Lack of knowledge among decision-makers about Vietnam during the war was one of the two factors that led to a thing I called the Cassandra Effect. Cassandra, according to Greek mythology, was a Trojan woman blessed by the gods with the ability to foretell the future and cursed that her forecasts would never be believed. That was my fate. Over and over, I warned U.S. military commanders and civilian leaders that the North Vietnamese were nearby and planning to attack. Too often I wasn’t believed, and no action was taken. It happened, most spectacularly, before the Tet Offensive and the fall of Saigon.
Ignorance of the enemy was one reason why I wasn’t believed. The other was inadequate training of military and civilian leaders.
The National Security Agency (NSA), my employer, worked hard to keep signals intelligence a secret. A target who finds out that his communications are being intercepted can easily alter his practices and stop the intercept. Success depends on the target’s unawareness.
NSA was so good at secrecy that even some of the customers of our service knew nothing of our work. Over and over again, I encountered military commanders whose training had never covered signals intelligence and who had no idea of what it meant to intercept and exploit enemy communications. Typical was the commander of the U.S. 4th Infantry Division, Major General William Peers. In 1967, we were in Pleiku Province in the western highlands, near the Laos-Cambodia border. I warned him that the North Vietnamese were preparing a highlands-wide offensive and that an attack on the Dak To Special Forces camp was imminent.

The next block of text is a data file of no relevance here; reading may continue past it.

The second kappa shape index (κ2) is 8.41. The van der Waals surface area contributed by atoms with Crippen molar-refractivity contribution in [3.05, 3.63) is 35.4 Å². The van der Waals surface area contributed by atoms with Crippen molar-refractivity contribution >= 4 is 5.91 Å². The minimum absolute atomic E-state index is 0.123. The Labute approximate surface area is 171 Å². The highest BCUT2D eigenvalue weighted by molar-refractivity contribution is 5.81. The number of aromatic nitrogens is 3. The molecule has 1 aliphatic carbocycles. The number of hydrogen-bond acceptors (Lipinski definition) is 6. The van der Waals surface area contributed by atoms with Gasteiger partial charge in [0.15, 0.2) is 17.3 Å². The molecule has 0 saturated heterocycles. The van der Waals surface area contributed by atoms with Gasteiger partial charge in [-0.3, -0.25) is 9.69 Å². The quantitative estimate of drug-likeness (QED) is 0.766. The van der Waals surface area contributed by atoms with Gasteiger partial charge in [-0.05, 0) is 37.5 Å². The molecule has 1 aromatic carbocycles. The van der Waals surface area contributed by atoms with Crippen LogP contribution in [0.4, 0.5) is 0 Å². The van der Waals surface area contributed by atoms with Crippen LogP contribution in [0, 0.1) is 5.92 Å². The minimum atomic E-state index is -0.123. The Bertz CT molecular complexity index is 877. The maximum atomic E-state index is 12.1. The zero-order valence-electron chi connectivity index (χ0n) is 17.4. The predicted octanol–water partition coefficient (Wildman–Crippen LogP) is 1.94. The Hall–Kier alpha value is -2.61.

He shook his head and pointed to our camp on Engineer Hill. “So I’m supposed to believe that some kind of magic allows a bunch of shaky girbs [acronym for GI rat-bastards], distinguished more for their spit than their polish and abetted by an unknown civilian, to use a tangle of antennas and funny talk to divine the combat plans of the enemy?” He waved us away. The briefing was over.
When the enemy struck, General Peers lost a battalion. That led to the battle of Dak To, one of the bloodiest in the war. To see my New York Times article on the battle, go to
My gift for foretelling the future was useless if I wasn’t believed. Cassandra and I were siblings.